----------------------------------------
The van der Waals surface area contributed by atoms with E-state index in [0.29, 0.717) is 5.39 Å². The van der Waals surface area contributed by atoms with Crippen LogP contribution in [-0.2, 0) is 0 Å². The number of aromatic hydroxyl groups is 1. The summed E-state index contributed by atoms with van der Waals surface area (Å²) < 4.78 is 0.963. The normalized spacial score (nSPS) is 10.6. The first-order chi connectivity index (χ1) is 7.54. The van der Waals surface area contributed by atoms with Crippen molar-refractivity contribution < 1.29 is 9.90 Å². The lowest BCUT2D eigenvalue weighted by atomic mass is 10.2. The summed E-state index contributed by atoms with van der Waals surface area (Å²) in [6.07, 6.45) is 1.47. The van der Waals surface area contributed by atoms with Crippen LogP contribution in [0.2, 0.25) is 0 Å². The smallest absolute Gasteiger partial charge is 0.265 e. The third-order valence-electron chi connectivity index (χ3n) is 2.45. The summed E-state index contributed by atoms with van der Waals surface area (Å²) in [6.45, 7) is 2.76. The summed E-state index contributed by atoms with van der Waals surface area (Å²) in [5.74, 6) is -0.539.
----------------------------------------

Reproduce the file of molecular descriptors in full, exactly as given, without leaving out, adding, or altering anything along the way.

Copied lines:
The van der Waals surface area contributed by atoms with E-state index in [0.29, 0.717) is 5.39 Å². The van der Waals surface area contributed by atoms with Crippen LogP contribution in [-0.2, 0) is 0 Å². The number of aromatic hydroxyl groups is 1. The summed E-state index contributed by atoms with van der Waals surface area (Å²) < 4.78 is 0.963. The normalized spacial score (nSPS) is 10.6. The first-order chi connectivity index (χ1) is 7.54. The van der Waals surface area contributed by atoms with Crippen molar-refractivity contribution < 1.29 is 9.90 Å². The lowest BCUT2D eigenvalue weighted by atomic mass is 10.2. The summed E-state index contributed by atoms with van der Waals surface area (Å²) in [6.07, 6.45) is 1.47. The van der Waals surface area contributed by atoms with Crippen LogP contribution in [0.2, 0.25) is 0 Å². The smallest absolute Gasteiger partial charge is 0.265 e. The third-order valence-electron chi connectivity index (χ3n) is 2.45. The summed E-state index contributed by atoms with van der Waals surface area (Å²) in [6.45, 7) is 2.76. The summed E-state index contributed by atoms with van der Waals surface area (Å²) in [5.74, 6) is -0.539.